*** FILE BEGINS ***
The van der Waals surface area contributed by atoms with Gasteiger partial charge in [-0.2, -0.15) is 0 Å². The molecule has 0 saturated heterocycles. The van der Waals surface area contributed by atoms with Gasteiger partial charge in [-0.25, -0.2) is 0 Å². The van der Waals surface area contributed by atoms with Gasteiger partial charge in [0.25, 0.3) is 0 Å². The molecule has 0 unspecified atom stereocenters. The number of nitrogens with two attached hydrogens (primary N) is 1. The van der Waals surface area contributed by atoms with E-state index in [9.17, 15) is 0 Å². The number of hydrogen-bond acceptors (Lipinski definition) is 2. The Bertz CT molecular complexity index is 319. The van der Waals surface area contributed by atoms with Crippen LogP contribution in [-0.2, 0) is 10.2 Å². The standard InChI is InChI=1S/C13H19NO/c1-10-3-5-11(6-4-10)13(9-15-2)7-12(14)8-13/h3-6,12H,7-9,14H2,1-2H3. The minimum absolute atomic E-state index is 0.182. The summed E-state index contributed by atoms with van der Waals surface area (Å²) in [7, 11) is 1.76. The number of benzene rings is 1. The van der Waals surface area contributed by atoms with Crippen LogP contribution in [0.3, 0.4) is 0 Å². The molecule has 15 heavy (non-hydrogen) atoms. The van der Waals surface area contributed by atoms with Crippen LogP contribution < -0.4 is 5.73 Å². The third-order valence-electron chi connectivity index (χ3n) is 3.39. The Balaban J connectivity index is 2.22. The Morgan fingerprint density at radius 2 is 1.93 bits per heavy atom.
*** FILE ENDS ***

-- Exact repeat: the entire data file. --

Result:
The van der Waals surface area contributed by atoms with Gasteiger partial charge in [-0.2, -0.15) is 0 Å². The molecule has 0 saturated heterocycles. The van der Waals surface area contributed by atoms with Gasteiger partial charge in [-0.25, -0.2) is 0 Å². The van der Waals surface area contributed by atoms with Gasteiger partial charge in [0.25, 0.3) is 0 Å². The molecule has 0 unspecified atom stereocenters. The number of nitrogens with two attached hydrogens (primary N) is 1. The van der Waals surface area contributed by atoms with E-state index in [9.17, 15) is 0 Å². The number of hydrogen-bond acceptors (Lipinski definition) is 2. The Bertz CT molecular complexity index is 319. The van der Waals surface area contributed by atoms with Crippen LogP contribution in [-0.2, 0) is 10.2 Å². The standard InChI is InChI=1S/C13H19NO/c1-10-3-5-11(6-4-10)13(9-15-2)7-12(14)8-13/h3-6,12H,7-9,14H2,1-2H3. The minimum absolute atomic E-state index is 0.182. The summed E-state index contributed by atoms with van der Waals surface area (Å²) in [7, 11) is 1.76. The number of benzene rings is 1. The van der Waals surface area contributed by atoms with Crippen LogP contribution in [0.3, 0.4) is 0 Å². The molecule has 15 heavy (non-hydrogen) atoms. The van der Waals surface area contributed by atoms with Crippen LogP contribution < -0.4 is 5.73 Å². The third-order valence-electron chi connectivity index (χ3n) is 3.39. The Balaban J connectivity index is 2.22. The Morgan fingerprint density at radius 2 is 1.93 bits per heavy atom.